our way from Serbia to Bulgaria we spent the day cruising the Danube
through a section known as the Iron Gates. This used to be a narrow
and treacherous section of the river with whirlpools and rapids.
To raise the level of the river and tame it, the Communists built
a series of hydroelectric dams with an agreement between Romania
and Tito in Yugoslavia. A
huge lock (iron gate) drops the ship 90 ft. in 2 stages.
The time "at sea" was a great opportunity to learn more
about life under communism from our program directors. Each was
from a different country - Hungary, Bulgaria, Croatia and Romania
and each spoke to us about growing up during that time. They summarized
life under Communism with the following:
The Paradoxes of Communism
Everybody has a job but nobody works.
Even though nobody works, the 5 year plan is fulfilled 110 percent.
Even though the five year plan is fulfilled 110 percent, there is
nothing in the stores.
Even though there is nothing in the stores, people have everything
Even though people have everything they need, they keep stealing.
Even though people keep stealing, nothing is ever reported stolen.
According to our program directors, one of the positive aspects
of communism was there was a lot of time to socialize - both at
work and at home. Children were given a good education with lots
of sports programs and music. However religion was in competition
with communism so people were encouraged not to go to church - especially
teachers (as they could influence the children). All land and businesses
became nationalized. Everyone had the same things in their houses
- there was no choice of brands. In Romania, there were food lines,
with people standing for hours to get a loaf of bread or a pair
of shoes - whatever was being handed out that day. America was portrayed
as a bad place to live with lots of crime and high unemployment.
The older generation (parents of these program directors) actually
liked it better under communism. It was very hard on them after
communism fell - hard to find jobs, higher prices. But it has only
been 17 years since the fall - just ½ generation - and it
will take more time to see the positive aspects of the change.
docked in Ruse, Bulgaria but did not tour the city. Instead we went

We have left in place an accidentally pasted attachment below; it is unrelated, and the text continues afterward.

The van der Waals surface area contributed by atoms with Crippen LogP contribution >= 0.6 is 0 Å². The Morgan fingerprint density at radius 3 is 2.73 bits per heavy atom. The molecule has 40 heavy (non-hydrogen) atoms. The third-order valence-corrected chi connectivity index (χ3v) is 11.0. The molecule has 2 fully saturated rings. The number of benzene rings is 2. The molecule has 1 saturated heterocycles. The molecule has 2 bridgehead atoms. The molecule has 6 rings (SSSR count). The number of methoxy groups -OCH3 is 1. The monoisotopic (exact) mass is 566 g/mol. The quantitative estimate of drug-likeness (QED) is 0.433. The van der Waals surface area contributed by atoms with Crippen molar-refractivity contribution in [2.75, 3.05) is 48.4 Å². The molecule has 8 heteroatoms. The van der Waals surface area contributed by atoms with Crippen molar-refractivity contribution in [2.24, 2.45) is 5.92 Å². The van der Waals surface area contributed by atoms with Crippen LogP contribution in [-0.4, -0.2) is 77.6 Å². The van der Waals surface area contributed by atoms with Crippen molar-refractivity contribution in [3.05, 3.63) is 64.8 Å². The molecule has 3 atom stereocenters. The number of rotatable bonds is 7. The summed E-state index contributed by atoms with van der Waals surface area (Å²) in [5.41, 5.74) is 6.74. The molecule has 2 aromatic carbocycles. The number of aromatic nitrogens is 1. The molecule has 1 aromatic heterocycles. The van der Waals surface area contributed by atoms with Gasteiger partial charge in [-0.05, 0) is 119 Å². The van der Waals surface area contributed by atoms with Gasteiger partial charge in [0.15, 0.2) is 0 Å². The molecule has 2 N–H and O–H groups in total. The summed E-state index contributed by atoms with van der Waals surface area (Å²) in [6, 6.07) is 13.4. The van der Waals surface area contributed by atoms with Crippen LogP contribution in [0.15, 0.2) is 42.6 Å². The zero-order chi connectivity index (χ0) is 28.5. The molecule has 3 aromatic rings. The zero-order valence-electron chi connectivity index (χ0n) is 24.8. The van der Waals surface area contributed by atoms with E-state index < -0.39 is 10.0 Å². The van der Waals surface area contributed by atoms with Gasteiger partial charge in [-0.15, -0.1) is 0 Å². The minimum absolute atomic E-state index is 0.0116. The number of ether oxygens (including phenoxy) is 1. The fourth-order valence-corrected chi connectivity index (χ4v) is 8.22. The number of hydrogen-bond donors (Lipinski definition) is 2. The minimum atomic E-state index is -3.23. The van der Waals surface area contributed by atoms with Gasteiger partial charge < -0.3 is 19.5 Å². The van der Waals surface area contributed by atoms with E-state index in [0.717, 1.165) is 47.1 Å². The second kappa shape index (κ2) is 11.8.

by bus to visit the old towns of Arbanassi and Veliko Tarnovo. Arbanassi
is an architectural reserve and one of the most historic villages
in Bulgaria. During the 17th and 18th centuries, wealthy merchants
lived under Turkish rule. But to protect their property from bandits,
their houses looked like fortresses. We
visited an Orthodox church which looked like a normal house from
the outside because the Turks forbad religion. Inside, the walls
and ceilings were totally covered with frescos of the saints, the
virgin Mary and Jesus. In the Orthodox service, there are no musical
instruments and everyone stands. Priests must be married and attend
a theological university to have a parish. Monks may not marry.
During our visit to the church, a quartet gave us a beautiful concert
of old Slavonic chants. The rounded walls of the church provided
wonderful acoustics for the concert.
Lunch was in an old tavern where we had a delicious salad of home
grown cucumbers, tomatoes, roasted peppers, onions and the famous
Bulgarian feta cheese. This was followed by a veal stew and a yummy
rum sponge cake (we got the recipe).
old town of Veliko Tarnovo was the first capital of Bulgaria during
the 12th-14th century. Its winding, narrow streets are home to a
variety of artisans. One of the things Bulgaria is famous for is
the Damask Rose. Petals are picked in May, starting at 4am while
the dew is still on them. It takes 2000kg of petals to get 1kg of
Bulgaria was finally able to join the European Union in January,
2007. During the 1990's it was wracked with political instability
and economic crisis. Before the war, people primarily live in small
villages as farmers. But after the war, they moved to the cities.
Unemployment is over 8% and job salaries are very low - about $210/month.
Corruption in government is still a huge problem and may cause Bulgaria
to be dropped from the EU if not stopped.
To view more photos from our visit to Arbanassi and Veliko Tarnovo,
go to the Bulgaria Photo Gallery.
Locations Visited Photos Map